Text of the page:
For example, it may be helpful for some investors to group their shorter-term goals together, and utilize a higher-risk, higher-potential-reward strategy to try and reach them sooner. They could use a less-risky approach to their longer-term goals, such as retirement or funding a child’s education.

Goal-Based Investing with Professional Guidance

As discussed, some investors may find developing a goal-based investing approach to be easier with some professional guidance.

Working with Financial Advisors for Goal-Based Planning

Investors may opt to work with a financial professional for any number of reasons, and developing some goals and implementing those goals into an investing plan could easily be one of them. There are financial professionals out there who specialize in goal-based planning approaches, too.

Effectively, working with a professional to develop a strategy would likely involve identifying or tagging the specific goals or objectives an investor is trying to reach, and then creating a specialized investing plan or roadmap to get them there. Again, the specifics of such will depend on an individual investor, but in general, investors could probably expect some introspection into their hopes for the future, and some discussion as to how, specifically, to achieve those hopes.

Evaluating and Adjusting Your Investment Strategy

Many investors will implement a strategy and then need to tweak or adjust it as they go along – the market isn’t static, after all, and things change. As such, it’s important to be ready to evaluate and adjust your strategy over time.

Keeping Your Investment Plan Up to Date

While the market will see its ups and downs over time, other things will change, too. The economy will expand and contract, investors may have different jobs and income levels, and interest rates may change, too. This can all have an effect on your investment plan, and may require changes.

An investor can do those with the helping hand of a professional, of course, but the point is that a static plan likely won’t be the most efficient in a dynamic world.

Adapting to Changes in Goals and Market Conditions

Goals-based investing also gives you more buy-in as an investor, and more of a say in the process. However, the danger of goals-based investing is you might not fully know what your goals are — or, more likely, what your goals will be down the road. Researchers have found that we often fail to predict how much we will change in the next decade, and in turn, that can have a distorting effect on our goals and how we plan for them.

For example, right now, you might think you want a low-key retirement in a rural woodsy cabin, but what happens if you only invest enough to purchase a small cheap plot of land and then you change your mind in 20 years and need more money? That’s also why you want to re-evaluate your goals regularly and change your investing strategy as appropriate.

Goal-Based Investing Examples

Here’s a simple example of a goal-based investing example: Let’s say an investor’s goal is to accrue enough money to purchase a house. So, they’re aiming for a 20% down payment on a $500,000 home – a total of $100,000. And, they want to start with an initial investment of $50,000, and reach their goal within three years.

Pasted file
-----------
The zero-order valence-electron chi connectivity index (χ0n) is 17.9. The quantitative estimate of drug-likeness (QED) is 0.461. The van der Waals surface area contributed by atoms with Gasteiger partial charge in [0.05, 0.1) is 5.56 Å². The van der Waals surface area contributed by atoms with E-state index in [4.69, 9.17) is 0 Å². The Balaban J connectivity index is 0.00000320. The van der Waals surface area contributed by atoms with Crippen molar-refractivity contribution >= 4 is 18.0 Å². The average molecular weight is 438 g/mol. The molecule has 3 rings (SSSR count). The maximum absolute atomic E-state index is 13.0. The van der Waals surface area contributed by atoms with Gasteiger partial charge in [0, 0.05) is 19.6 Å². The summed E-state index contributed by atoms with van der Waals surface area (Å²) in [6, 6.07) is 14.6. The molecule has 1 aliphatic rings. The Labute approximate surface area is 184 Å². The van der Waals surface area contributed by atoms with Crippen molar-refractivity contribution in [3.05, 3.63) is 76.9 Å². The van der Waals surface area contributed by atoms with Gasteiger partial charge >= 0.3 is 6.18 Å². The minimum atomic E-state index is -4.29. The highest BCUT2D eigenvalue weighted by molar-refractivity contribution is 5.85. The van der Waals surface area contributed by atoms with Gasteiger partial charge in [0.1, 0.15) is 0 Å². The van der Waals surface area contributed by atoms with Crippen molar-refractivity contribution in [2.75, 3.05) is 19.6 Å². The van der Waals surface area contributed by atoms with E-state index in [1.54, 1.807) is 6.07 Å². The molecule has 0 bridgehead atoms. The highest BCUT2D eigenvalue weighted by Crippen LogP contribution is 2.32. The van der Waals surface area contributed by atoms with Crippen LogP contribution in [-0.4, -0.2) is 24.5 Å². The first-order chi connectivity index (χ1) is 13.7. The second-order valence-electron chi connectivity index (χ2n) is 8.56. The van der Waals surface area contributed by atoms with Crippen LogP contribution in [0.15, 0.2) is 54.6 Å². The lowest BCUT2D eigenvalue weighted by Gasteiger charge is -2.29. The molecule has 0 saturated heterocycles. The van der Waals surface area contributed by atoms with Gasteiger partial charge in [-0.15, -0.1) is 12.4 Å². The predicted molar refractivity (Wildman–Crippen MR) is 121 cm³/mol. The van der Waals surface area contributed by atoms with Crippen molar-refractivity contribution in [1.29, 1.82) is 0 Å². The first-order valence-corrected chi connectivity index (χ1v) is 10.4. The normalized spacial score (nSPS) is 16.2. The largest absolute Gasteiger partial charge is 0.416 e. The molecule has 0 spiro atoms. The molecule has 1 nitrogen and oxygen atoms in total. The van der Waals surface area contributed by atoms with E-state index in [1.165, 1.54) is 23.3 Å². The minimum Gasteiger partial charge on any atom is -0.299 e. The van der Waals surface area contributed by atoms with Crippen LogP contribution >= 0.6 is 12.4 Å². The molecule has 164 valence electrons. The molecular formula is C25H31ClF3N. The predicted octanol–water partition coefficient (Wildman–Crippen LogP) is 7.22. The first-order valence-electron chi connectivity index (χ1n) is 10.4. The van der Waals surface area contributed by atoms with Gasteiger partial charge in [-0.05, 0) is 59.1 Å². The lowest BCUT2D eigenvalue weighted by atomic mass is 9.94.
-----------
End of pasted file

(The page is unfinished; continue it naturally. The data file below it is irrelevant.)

Accordingly, the aim is to return 100% over a three-year period. With that goal in mind, the next step is to implement a strategy that has the best possibility of attaining that goal. That means choosing how to deploy or allocate the initial investment to try and give themselves the best chance of reaching their goal.

Again, it may be helpful to have some professional guidance, but an investor may look at investing in specific ETFs or mutual funds, and certain stocks – there’ll be risks to consider, and a bit of tea-leaf reading to try and sense where the market is going. It won’t be easy, but it’s possible to reach that goal.

Similar strategies could be enacted for other goals, too, like building an emergency fund, or retiring. But the nuts and bolts of it all will depend on the individual investor.

Ready to invest in your goals? It’s easy to get started when you open an investment account with SoFi Invest. You can invest in stocks, exchange-traded funds (ETFs), mutual funds, alternative funds, and more. SoFi doesn’t charge commissions, but other fees apply (full fee disclosure here).

For a limited time, opening and funding an Active Invest account gives you the opportunity to get up to $1,000 in the stock of your choice.

Choose how you want to invest.

Ready to

Learn more →

Want to take a
hands-off role?

Learn more →

SoFi Invest®


SoFi Invest encompasses two distinct companies, with various products and services offered to investors as described below: Individual customer accounts may be subject to the terms applicable to one or more of these platforms.
1) Automated Investing and advisory services are provided by SoFi Wealth LLC, an SEC-registered investment adviser (“SoFi Wealth“). Brokerage services are provided to SoFi Wealth LLC by SoFi Securities LLC.
2) Active Investing and brokerage services are provided by SoFi Securities LLC, Member FINRA (www.finra.org)/SIPC(www.sipc.org). Clearing and custody of all securities are provided by APEX Clearing Corporation.
For additional disclosures related to the SoFi Invest platforms described above please visit SoFi.com/legal.
Neither the Investment Advisor Representatives of SoFi Wealth, nor the Registered Representatives of SoFi Securities are compensated for the sale of any product or service sold through any SoFi Invest platform.

Financial Tips & Strategies: The tips provided on this website are of a general nature and do not take into account your specific objectives, financial situation, and needs. You should always consider their appropriateness given your own circumstances.

Claw Promotion: Customer must fund their Active Invest account with at least $25 within 30 days of opening the account. Probability of customer receiving $1,000 is 0.028%. See full terms and conditions.


TLS 1.2 Encrypted
Equal Housing Lender